Deal Analysis: XtalPi’s (QuantumPharm) $126.7m IPO on HKEX

FA recently asked experts on their experience working on the first listing under HKEX’s newly introduced Chapter 18C for tech firms in the new economy.

On June 13, stocks of Chinese company QuantumPharm, also known as XtalPi (HKEX: 2228), started trading on the main board of the Hong Kong Stock Exchange (HKEX). Shares were priced at HK$5.28 apiece and opened at HK$5.39, with an intraday high of HK$6.58 according to a HKEX disclosure. The firm managed to raise total proceeds of HK$989.3 million ($126.7 million) through the debut.

XtalPi boasts itself as an artificial intelligence (AI)-powered drug and new material discovery company. Established in 2015 by three quantum physicists at the renowned Massachusetts Institute of Technology (MIT), the firm combines quantum physics, AI, cloud computing and automated robotics to provide research and development (R&D) solutions and products.

Such solutions target industries including pharmaceutical and biotechnology; petroleum and renewable energy; and advanced materials. Statistics from Frost & Sullivan suggested that the firm has served 16 out of the 20 largest global biopharmaceutical companies.

CITIC Securities (Hong Kong) acted as the sole sponsor of the transaction, while overall coordinators included CLSA, China International Capital Corporation (CICC), Deutsche Bank Hong Kong Branch and China Merchants Bank International Capital. Sidley Austin acted as legal advisor to the issuer for Hong Kong and US laws, while Fangda Partners advised XtalPi on Chinese laws.

New rules

The company’s listing in Hong Kong marks the first transaction from an AI-powered drug and new material discovery company being listed on the city’s bourse.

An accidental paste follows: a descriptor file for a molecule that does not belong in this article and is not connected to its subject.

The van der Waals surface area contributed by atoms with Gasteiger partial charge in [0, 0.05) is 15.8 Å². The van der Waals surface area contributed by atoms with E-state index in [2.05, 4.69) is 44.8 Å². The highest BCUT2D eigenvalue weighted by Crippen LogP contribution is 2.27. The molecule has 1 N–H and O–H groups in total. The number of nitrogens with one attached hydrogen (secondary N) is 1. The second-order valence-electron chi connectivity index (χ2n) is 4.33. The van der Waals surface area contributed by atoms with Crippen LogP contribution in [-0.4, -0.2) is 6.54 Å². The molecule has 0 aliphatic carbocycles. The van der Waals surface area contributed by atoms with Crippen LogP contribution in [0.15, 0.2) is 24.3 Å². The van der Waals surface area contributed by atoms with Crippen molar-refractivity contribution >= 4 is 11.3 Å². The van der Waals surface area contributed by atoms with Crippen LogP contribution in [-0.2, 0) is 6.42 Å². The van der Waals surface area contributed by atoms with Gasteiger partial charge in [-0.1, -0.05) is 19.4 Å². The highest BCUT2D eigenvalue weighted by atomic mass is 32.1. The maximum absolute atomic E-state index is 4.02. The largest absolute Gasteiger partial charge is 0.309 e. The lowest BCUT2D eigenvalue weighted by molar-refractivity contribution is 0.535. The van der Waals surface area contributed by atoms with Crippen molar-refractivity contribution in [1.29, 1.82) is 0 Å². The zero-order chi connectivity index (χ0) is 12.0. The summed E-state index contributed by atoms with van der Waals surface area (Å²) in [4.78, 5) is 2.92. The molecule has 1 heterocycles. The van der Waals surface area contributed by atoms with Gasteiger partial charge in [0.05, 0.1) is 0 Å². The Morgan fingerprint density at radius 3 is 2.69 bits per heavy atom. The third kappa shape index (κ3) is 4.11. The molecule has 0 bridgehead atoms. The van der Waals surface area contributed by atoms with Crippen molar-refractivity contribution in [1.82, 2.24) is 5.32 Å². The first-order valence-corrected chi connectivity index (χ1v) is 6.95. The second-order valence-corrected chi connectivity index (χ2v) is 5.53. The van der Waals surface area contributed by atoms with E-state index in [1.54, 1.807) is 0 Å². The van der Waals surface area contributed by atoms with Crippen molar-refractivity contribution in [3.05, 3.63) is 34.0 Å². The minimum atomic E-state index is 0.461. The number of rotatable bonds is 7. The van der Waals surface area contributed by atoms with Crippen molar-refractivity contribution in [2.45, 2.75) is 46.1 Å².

From a regulatory perspective, this deal is also significant being the first tech company to be listed under HKEX’s 2023-issued rules Chapter 18C, which aims to attract more hard-tech and deep-tech companies to list publicly in Hong Kong.

“The new economy sector is rapidly changing the way in which we live and work, and this new route to market will support some of the most innovative and progressive companies of the future,” said Nicolas Aguzin, HKEX’s former chief executive officer (CEO) when announcing the new rules last year, with a view to establishing Hong Kong as “Asia’s premier biotechnology fundraising market”.

The Chapter 18C, titled ‘Specialist Technology Companies’, was added to HKEX’s listing rules and went into effect March 31, 2023, encouraging listing applications from innovative and new tech sectors.

A spokesperson for the HKEX told FinanceAsia that this has been part of the bourse’s ongoing listing reforms, to “accommodate the fundraising needs from the leading companies of tomorrow”.

According to Chapter 18C, a revenue threshold of HK$250 million for the most recent audited financial year was drawn as a distinction between applicants that are either 'commercial' or 'pre-commercial'. While different requirements on market capitalisation, working capital, R&D expenditure and investor base were listed out for both types of companies.